Virginia gubernatorial rivals Wyatt B. Durrette and Gerald L. Baliles accused each other of being big spenders in a no-holds-barred debate televised here tonight.
Democrat Baliles said new programs proposed by Republican Durrette would cost an additional $2 billion in the next four years. Durrette upped the ante, saying Baliles' programs would cost $3 billion. Each candidate insisted, however, that he had no plans to propose a tax increase if elected governor on Nov. 5
In part of tonight's debate, the rivals questioned each other directly for the first time, and it was in that part that the harshest accusations were made.
Durrette insisted that Baliles is "too liberal" for Virginians, and demanded to know why Baliles thought Democratic presidential nominee Walter Mondale would have been a better president than Ronald Reagan. Baliles did not answer directly, choosing instead to align himself with the state's popular incumbent Democratic governor, Charles S. Robb.
Baliles picked up on continuing reports of dissension within the Durrette campaign, asking his opponent how he thought he could provide leadership over a state whose biennial budget is approaching $16 billion "when you can't control dissension and leaks in your own campaign."
Durrette answered that "you can always have people around you who will tell you what you want to hear. I want strong, independent-minded people in my administration who will disagree with me . . . but I make the decisions."
Durrette then returned to the issue of Baliles' association with national Democratic leaders and said that Baliles had chosen as his running mate state Sen. L. Douglas Wilder, "probably the most liberal member of the state Senate."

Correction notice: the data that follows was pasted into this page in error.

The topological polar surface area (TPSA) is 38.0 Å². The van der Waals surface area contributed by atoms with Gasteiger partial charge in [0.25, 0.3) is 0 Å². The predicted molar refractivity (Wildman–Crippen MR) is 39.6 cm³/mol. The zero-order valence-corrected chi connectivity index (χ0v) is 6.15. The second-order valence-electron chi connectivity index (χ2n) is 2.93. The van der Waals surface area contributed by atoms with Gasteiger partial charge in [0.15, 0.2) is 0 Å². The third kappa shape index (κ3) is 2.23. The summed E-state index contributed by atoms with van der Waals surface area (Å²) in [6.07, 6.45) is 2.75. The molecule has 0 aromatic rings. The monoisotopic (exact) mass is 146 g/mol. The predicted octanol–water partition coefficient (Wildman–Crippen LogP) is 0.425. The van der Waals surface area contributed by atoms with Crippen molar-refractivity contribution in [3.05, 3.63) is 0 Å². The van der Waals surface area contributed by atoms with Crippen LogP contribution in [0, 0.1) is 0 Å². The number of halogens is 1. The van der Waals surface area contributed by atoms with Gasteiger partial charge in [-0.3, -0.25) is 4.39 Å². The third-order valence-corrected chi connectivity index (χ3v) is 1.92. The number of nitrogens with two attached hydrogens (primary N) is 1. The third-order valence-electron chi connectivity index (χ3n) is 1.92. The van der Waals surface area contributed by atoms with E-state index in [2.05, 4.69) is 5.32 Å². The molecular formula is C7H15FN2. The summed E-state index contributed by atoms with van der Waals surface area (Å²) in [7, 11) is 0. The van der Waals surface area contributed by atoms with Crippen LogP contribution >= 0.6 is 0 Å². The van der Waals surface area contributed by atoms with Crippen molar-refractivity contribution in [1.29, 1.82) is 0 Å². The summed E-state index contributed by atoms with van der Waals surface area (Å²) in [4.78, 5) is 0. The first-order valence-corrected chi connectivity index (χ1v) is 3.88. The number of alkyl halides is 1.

Baliles responded that "there is a difference between Virginia Democrats and others around the country. In Virginia we win election."
Both men used visual gimmicks during the debate. Durrette pulled out a whistle and offered it as a reminder that when Baliles was competing for his party's nomination for governor with Lt. Gov. Richard Davis Baliles told Davis he was "whistling in the dark" if he thought his programs would be enacted without a tax increase.
Baliles whipped out a copy of a bill he said Durrette had introduced when he was in the legislature and said it would have "taxed the profits on every real estate transaction in the state."
Baliles said afterward, "I love debates," and Durrette said he thought this debate was "the liveliest."
Both men accused each other of misrepresenting their positions, with Baliles saying that Durrette's attacks on him "won't play in Pulaski," with Durrette shooting back "that it will play in Virginia, Jerry."
"I've been fair and accurate, Jerry, but you can't say the same," Durrette said in closing. "All too often negativism has been your trademark . . . . You told people things you knew were untrue . . . . You attempted to hoodwink the people.
Baliles complained that Durrette continually "turned the question around. That's what scares me about his campaign."